“I was a happy child, and I have strong memories of my childhood and my neighborhood in Beer Sheva. Our neighborhood was built around three row houses, six stories each, that were organized around the courtyard. Every day after school, I would come home with my friends and we would play in the courtyard for hours. Around 5:00 p.m., my mother would come home and cook dinner. She would come to the balcony to call me inside. But instead of calling my name, she would whistle. All my friends’ families had their own type of whistle, and around 6:00 p.m., the courtyard would be filled with a symphony of whistles signifying that the day was over.
“That is my earliest architectural memory: this idea of the consolidation of communal life around a courtyard that is multi-generational and intimate, where people can call to each other from their balconies. That type of interaction formed a lot of my point of view about cities and architecture.
“As far as religion, we were a secular Jewish family but still traditional. We would go to shul on the High Holidays, and we celebrated most of the festivals. Most of the families around us did the same.
“Growing up, I went to the local school in Beer Sheva. I was a smart kid, but I hated studying. I was into music and acting, and I was always combining art and business. For example, when I was 15, I created a small business that I called Misgerot Chen. Misgerot means ‘picture frames’ in Hebrew, and I made custom frames myself. I started it as a hobby, making frames for myself and my family because it was expensive to get something framed in the store. Eventually, I began doing it for my friends and their parents, and then it grew into a business that I did throughout high school.
“I have always been an artist at heart, drawing, painting and sculpting. My attraction to the built form of architecture started at a young age. I looked at things from an architectural view, even ordinary things in my own home. For example, when I was six years old, I would draw our apartment from different angles. What would the living room look like from a different perspective? If we arranged the furniture differently, how would it look then? I was interested in how the built environment framed nature, and how we are situated within our homes. I didn’t know I wanted to be an architect until much later in life, though.
“When I turned 18, I joined the Special Forces unit of the IDF; I served for four years. I was in a combat unit specializing in mines and explosives. Our base was in the Golan Heights, and we would join Special Forces units across the borders in Lebanon and Syria on joint missions.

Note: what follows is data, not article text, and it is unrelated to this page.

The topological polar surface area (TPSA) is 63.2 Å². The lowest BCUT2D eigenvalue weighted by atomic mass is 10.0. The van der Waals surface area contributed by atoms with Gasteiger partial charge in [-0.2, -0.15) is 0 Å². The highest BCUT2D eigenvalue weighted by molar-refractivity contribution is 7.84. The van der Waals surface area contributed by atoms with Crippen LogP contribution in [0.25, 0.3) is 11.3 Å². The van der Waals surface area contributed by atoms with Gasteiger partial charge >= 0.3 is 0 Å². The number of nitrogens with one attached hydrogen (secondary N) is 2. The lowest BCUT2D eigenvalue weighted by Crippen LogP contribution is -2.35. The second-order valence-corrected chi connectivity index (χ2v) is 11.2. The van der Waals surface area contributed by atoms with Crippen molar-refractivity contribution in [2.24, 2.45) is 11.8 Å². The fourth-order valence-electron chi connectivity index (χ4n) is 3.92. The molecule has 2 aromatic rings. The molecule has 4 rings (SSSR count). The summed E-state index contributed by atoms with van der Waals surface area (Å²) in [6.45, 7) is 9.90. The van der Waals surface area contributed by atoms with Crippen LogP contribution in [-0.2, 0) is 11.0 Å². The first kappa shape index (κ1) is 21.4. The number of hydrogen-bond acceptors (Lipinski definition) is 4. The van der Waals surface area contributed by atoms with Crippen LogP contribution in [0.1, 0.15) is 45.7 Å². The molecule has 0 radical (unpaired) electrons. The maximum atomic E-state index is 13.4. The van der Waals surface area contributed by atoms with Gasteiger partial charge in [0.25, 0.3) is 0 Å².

“Like many Israelis, I traveled around the world when I finished my army service. After trips to South America and Asia, living on a dollar a day, I applied to Betzalel, an architecture and art school in Jerusalem. I was surprised when I was accepted.
“I felt drawn to architecture because of the way I analyzed my personal life experiences based on the built environments that surrounded me. I became sensitive to how space, design and connection to natural light and outdoor spaces impacted my mood. I felt strongly that architecture could change people’s feelings, actions and the way they communicate with each other. I was good at math and physics as well as being artistic, so I felt that I was a good fit for the industry.
“I was in architecture school from the age of 22 until I was 27. In my second year, one of my professors asked me to work for him. His name was David Guggenheim and he had a practice in Jerusalem. I am very pragmatic, and I like to get things done. I knew I had to go to school, but I also wanted to work on real projects already.
“In Israel, when you start university, you’re not a kid anymore. You have already been through the army. I was an officer; I led people into battle. That heavy responsibility changes you. So now, at 23 years old, I felt capable of juggling both my studies and working for David.
“I was quite helpful in his office and helped realize projects. I was probably the youngest contributor working as part of a team there. It was part-time work, and I stayed for two years. I knew when I entered school that I would have to work at some point to support myself through school, so I was glad to have the opportunity.